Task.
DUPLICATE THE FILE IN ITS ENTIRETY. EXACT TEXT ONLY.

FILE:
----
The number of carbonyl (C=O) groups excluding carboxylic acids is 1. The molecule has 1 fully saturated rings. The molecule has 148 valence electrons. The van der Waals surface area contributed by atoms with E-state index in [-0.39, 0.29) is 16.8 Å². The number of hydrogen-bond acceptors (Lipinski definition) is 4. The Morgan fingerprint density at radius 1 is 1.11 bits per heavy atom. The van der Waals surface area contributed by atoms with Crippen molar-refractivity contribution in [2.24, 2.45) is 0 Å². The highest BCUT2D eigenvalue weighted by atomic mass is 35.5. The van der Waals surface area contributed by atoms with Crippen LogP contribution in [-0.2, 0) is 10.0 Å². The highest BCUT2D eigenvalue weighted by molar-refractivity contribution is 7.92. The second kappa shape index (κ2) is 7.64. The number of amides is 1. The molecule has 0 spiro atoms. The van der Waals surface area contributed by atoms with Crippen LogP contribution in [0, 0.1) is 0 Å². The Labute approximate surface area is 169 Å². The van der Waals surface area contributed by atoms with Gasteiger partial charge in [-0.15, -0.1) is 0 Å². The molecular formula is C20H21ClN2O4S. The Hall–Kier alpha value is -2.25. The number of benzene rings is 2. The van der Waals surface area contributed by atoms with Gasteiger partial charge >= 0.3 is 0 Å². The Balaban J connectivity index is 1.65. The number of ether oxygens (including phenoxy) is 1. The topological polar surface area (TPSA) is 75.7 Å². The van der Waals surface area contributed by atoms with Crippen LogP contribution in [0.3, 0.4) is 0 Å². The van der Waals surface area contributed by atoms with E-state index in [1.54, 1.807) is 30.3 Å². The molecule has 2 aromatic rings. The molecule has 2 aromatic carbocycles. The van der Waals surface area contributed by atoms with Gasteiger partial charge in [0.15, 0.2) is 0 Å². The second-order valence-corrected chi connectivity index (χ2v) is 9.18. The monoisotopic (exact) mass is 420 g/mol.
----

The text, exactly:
The number of carbonyl (C=O) groups excluding carboxylic acids is 1. The molecule has 1 fully saturated rings. The molecule has 148 valence electrons. The van der Waals surface area contributed by atoms with E-state index in [-0.39, 0.29) is 16.8 Å². The number of hydrogen-bond acceptors (Lipinski definition) is 4. The Morgan fingerprint density at radius 1 is 1.11 bits per heavy atom. The van der Waals surface area contributed by atoms with Crippen molar-refractivity contribution in [2.24, 2.45) is 0 Å². The highest BCUT2D eigenvalue weighted by atomic mass is 35.5. The van der Waals surface area contributed by atoms with Crippen LogP contribution in [-0.2, 0) is 10.0 Å². The highest BCUT2D eigenvalue weighted by molar-refractivity contribution is 7.92. The second kappa shape index (κ2) is 7.64. The number of amides is 1. The molecule has 0 spiro atoms. The van der Waals surface area contributed by atoms with Crippen LogP contribution in [0, 0.1) is 0 Å². The Labute approximate surface area is 169 Å². The van der Waals surface area contributed by atoms with Gasteiger partial charge in [-0.15, -0.1) is 0 Å². The molecular formula is C20H21ClN2O4S. The Hall–Kier alpha value is -2.25. The number of benzene rings is 2. The van der Waals surface area contributed by atoms with Gasteiger partial charge >= 0.3 is 0 Å². The Balaban J connectivity index is 1.65. The number of ether oxygens (including phenoxy) is 1. The topological polar surface area (TPSA) is 75.7 Å². The van der Waals surface area contributed by atoms with Crippen LogP contribution in [0.3, 0.4) is 0 Å². The van der Waals surface area contributed by atoms with E-state index in [1.54, 1.807) is 30.3 Å². The molecule has 2 aromatic rings. The molecule has 2 aromatic carbocycles. The van der Waals surface area contributed by atoms with Gasteiger partial charge in [0.15, 0.2) is 0 Å². The second-order valence-corrected chi connectivity index (χ2v) is 9.18. The monoisotopic (exact) mass is 420 g/mol.